THE teenager who threw a six-year-old boy from Tate Modern has been given extra hail time for attacking Broadmoor Hospital staff.
Jonty Bravery, 19, punched nursing assistant Sarah Edwards in the head and face before pulling her hair, after she said she was going to clean his room.
He then bit Maxwell King, a rehabilitation therapist assistant, on his finger after he tried to help his colleague.
Bravery was being held at the high-security psychiatric hospital on remand ahead of sentencing at the Old Bailey, where he pleaded guilty to attempted murder over the attack at the London art gallery.
He was handed a life sentence, with a minimum 15-year term, in June for hurling the boy from Tate Modern’s 10th-storey balcony on August 4 last year.
The victim, who was on holiday with his parents from France, survived the 100ft (30m) fall, but suffered life-changing injuries – including a bleed on the brain and multiple broken bones.
Today, Bravery appeared at Westminster Magistrates’ Court by video-link from Belmarsh Prison, where he is currently serving his sentence.
He spoke to confirm his name and date of birth before pleading guilty to two counts of common assault at Broadmoor Hospital on January 29.
Chief Magistrate Emma Arbuthnot sentenced him to another 14 weeks in prison and told him he must pay his victims £200 compensation.
She told Bravery: “In my view, what makes this really serious is this woman was quite vulnerable and in a difficult job in Broadmoor.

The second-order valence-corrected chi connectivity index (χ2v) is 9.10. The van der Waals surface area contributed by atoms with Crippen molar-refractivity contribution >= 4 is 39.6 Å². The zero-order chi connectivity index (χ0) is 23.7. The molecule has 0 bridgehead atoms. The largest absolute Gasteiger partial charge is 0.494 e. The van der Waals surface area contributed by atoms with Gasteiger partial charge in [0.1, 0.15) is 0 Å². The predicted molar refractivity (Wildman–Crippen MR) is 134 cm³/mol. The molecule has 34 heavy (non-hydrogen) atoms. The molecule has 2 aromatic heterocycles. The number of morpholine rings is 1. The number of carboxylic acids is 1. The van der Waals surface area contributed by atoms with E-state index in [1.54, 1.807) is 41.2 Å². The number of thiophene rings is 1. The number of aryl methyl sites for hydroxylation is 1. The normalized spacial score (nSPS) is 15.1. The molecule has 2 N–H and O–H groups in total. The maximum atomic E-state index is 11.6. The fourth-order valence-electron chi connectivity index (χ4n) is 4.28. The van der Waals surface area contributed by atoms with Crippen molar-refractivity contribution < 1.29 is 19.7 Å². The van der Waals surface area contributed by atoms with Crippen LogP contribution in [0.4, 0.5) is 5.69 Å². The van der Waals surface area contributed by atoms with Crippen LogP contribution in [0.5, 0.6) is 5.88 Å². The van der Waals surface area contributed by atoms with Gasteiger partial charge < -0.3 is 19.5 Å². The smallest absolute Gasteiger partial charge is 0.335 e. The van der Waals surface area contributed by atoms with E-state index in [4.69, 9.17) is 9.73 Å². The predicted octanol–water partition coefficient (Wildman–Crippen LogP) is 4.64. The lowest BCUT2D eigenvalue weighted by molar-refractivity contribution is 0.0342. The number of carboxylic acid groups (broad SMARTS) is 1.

“It was pretty nasty. She had her back to you when you struck. You punched her face and her head, pulled her hair and took her down to the ground. It was a really horrible attack.
“Other officers came to help, then you bit the finger of the second complainant, Mr King, because he had to come to help her. It’s deeply unpleasant.”
Prosecutor Michael Mallon described Bravery as “somewhat notorious”, telling the court he was taken out his room at Broadmoor on January 29 for some fresh air, when Ms Edwards went in to get him a jumper.
“She made a passing comment that she was going to give his room a quick clean because of the smell emanating,” he said.
The court heard that Bravery shouted “No, no, no”, before becoming verbally abusive and launching the attack.
“He lunged forwards, grabbed her from behind with his left hand and started punching with his right hand around her face and head, around four or five times. She screamed in pain and fear,” said Mr Mallon.
The court heard that Bravery tried to kick the woman and was heard shouting that he wanted to hurt her before other colleagues arrived to help.
The court heard that a chunk of Ms Edwards’ hair was pulled out, while she was left with a lump on her head and needed seven weeks off work.
Andrew Bousfield, defending, said Bravery had been diagnosed with autism and a personality disorder and the offences were linked to his mental disorder.
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“Mr Bravery wants to apologise for his attack. He has pleaded guilty because he is acutely aware of the effect this has had on his family,” he said.
Earlier this month, Bravery dropped a Court of Appeal bid to be moved from prison to hospital, while his appeal against the length of his 15-year sentence was dismissed.
Bravery was in supported accommodation under the care of Hammersmith and Fulham Social Services at the time of the Tate attack and been allowed out unsupervised despite a history of lashing out at staff, his sentencing hearing at the Old Bailey heard.